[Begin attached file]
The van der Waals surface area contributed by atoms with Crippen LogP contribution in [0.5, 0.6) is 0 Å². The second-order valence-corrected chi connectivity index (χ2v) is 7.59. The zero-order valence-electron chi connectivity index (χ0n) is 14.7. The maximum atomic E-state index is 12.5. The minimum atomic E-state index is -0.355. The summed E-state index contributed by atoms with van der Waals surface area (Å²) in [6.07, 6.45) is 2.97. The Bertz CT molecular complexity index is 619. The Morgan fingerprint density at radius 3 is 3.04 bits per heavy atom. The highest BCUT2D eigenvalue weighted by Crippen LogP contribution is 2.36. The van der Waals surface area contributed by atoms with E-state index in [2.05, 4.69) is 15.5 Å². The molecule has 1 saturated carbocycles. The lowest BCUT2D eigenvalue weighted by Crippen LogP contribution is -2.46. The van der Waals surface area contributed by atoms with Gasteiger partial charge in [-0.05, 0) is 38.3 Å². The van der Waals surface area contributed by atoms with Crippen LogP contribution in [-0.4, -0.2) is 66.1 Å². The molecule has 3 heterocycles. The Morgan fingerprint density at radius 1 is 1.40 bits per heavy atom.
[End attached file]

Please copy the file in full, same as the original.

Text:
The van der Waals surface area contributed by atoms with Crippen LogP contribution in [0.5, 0.6) is 0 Å². The second-order valence-corrected chi connectivity index (χ2v) is 7.59. The zero-order valence-electron chi connectivity index (χ0n) is 14.7. The maximum atomic E-state index is 12.5. The minimum atomic E-state index is -0.355. The summed E-state index contributed by atoms with van der Waals surface area (Å²) in [6.07, 6.45) is 2.97. The Bertz CT molecular complexity index is 619. The Morgan fingerprint density at radius 3 is 3.04 bits per heavy atom. The highest BCUT2D eigenvalue weighted by Crippen LogP contribution is 2.36. The van der Waals surface area contributed by atoms with E-state index in [2.05, 4.69) is 15.5 Å². The molecule has 1 saturated carbocycles. The lowest BCUT2D eigenvalue weighted by Crippen LogP contribution is -2.46. The van der Waals surface area contributed by atoms with Gasteiger partial charge in [-0.05, 0) is 38.3 Å². The van der Waals surface area contributed by atoms with Crippen LogP contribution in [-0.4, -0.2) is 66.1 Å². The molecule has 3 heterocycles. The Morgan fingerprint density at radius 1 is 1.40 bits per heavy atom.